As our constituents will recall, Ethan had attended the movie Zero Dark Thirty that evening and would not leave the theater because he wanted to see it again. An internal investigation cleared the officers of any wrongdoing.  Governor O’Malley has the authority, under the Maryland constitution, to pursue an independent investigation into the tragic death of Ethan Saylor.

Join Us at the Press Conference:

The press conference will be held on Thursday September 5, 2013 10:30 AM ET in Lawyer’s Mall, right across the street from the steps of Maryland State House located at: 100 State Circle, Annapolis, MD 21401. For more information, please contact Ginny Sessions at or (202) 465-3221.

Sign the Petition:

NDSS and NDSC are encouraging advocates and members of the Down syndrome community to sign Emma Saylor’s petition at:

Wednesday, September 4, 2013

Registration For Learning Program Online - a great opportunity


September 2013 


We are pleased to invite you to participate in 2013-2014 LP Online, the online learning community based on DSF's The Learning Program™. The Learning Program™ utilizes current research on best practices and effective teaching strategies to improve educational outcomes for children with Down syndrome.  For more information, visit or click here.

The LP Online will consist of ten sessions from our Level 1 class offered through Webex seminars in live and recorded formats.  Level 1 is for parents of children with Down syndrome between 3 and 6 years of age who are interested in support with vocabulary expansion, sight word acquisition, sentence building, personalized materials, and early number concepts.  

(All live sessions are broadcast at 9:30 a.m. PST)
September 16
October 11 
November 15 
December 6 
January 10 
February 7 
March 7 
April 17 
May 9 
June 6 

Tuesday, September 3, 2013

Down Syndrome: The Measure of Intelligence

by Vicki Vila from Thoroughly Modern Messy:
What is considered intelligent varies with culture. For example, when asked to sort, the Kpelle people (a tribal ethnic group in Liberia and southern Guinea ) take a functional approach. A Kpelle participant stated “the knife goes with the orange because it cuts it.” When asked how a fool would sort, they sorted linguistically, putting the knife with other implements and the orange with other foods, which is the style considered intelligent in other cultures.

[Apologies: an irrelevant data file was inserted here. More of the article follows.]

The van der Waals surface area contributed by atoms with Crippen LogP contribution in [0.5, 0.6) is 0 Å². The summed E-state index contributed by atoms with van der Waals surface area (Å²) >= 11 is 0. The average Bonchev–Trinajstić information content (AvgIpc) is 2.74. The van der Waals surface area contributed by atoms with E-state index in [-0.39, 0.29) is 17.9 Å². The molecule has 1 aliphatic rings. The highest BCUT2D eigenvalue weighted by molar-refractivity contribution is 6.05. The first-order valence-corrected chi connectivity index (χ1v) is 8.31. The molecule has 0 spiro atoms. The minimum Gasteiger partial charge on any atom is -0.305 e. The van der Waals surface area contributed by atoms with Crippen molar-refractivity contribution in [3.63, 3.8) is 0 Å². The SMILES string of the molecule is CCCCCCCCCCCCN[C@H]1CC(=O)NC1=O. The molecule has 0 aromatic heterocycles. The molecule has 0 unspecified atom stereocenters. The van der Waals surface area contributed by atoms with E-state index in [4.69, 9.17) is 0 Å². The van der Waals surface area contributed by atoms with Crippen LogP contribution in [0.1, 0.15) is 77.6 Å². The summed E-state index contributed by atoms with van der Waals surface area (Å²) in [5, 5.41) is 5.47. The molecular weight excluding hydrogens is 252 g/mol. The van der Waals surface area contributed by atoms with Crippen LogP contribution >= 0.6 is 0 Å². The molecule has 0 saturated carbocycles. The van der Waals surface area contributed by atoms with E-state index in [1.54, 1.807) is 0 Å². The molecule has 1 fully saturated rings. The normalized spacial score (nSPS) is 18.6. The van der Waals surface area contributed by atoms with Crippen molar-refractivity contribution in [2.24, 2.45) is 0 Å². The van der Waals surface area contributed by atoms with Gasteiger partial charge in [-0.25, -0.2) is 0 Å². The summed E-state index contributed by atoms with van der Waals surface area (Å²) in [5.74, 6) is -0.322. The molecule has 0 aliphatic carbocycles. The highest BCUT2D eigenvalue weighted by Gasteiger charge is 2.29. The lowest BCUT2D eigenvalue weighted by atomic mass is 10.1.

Credit: Wikipedia: Glick (1975) reported in Resnick, L. (1976). The Nature of Intelligence. Hillsdale, New Jersey: Lawrence Erlbaum Associates. 

Here’s what this has to do with my 4-year-old son with Down syndrome:

Because of his genetic anomaly, Trisomy 21, which means possessing three copies of the 21st chromosome instead of two, my son and others like him have been deemed “intellectually disabled.” Or, a term that is thankfully falling out of favor even in medical circles, mentally retarded.

To come to this conclusion, researchers and psychologists have administered IQ tests that by and large are incapable of accurately determining the true abilities of people with Down syndrome. There are a number of reasons why they aren’t completely accurate, even though they may be the best tools available. But the most obvious is that they fail to take into account that people with Down syndrome cannot often easily express to others all that they know, either linguistically or through other means of communication. Their receptive language skills (the ability to receive and process information) are typically much stronger than their expressive language skills (their ability to give back).
Copyright © jaya vijayan, via Flickr

Sunday, September 1, 2013

Robert Ethan Saylor Petition on Gains More than 300,000 signatures

by Debra Alfarone from WUSA 9 CBS:
The movement is picking up steam, and now, more than a quarter of a million people are behind a Frederick woman's fight for justice for her dead brother.
Emma Saylor launched a petition asking for an independent investigation into the death of her brother, Robert Ethan Saylor, a man with Down Syndrome who died in January after being detained by police. As of Thursday night, that petition had more than 312,000 signatures

Ethan Saylor died after an altercation with three off-duty Frederick County sheriff's deputies over a $12 movie ticket at a Frederick movie theater in January. Almost 8 months later, his family, including his sister, Emma, are struggling to find their new normal, "Kinda lost, I mean, there really isn't anything else to say about it other than he's my brother, I just want to know what happened."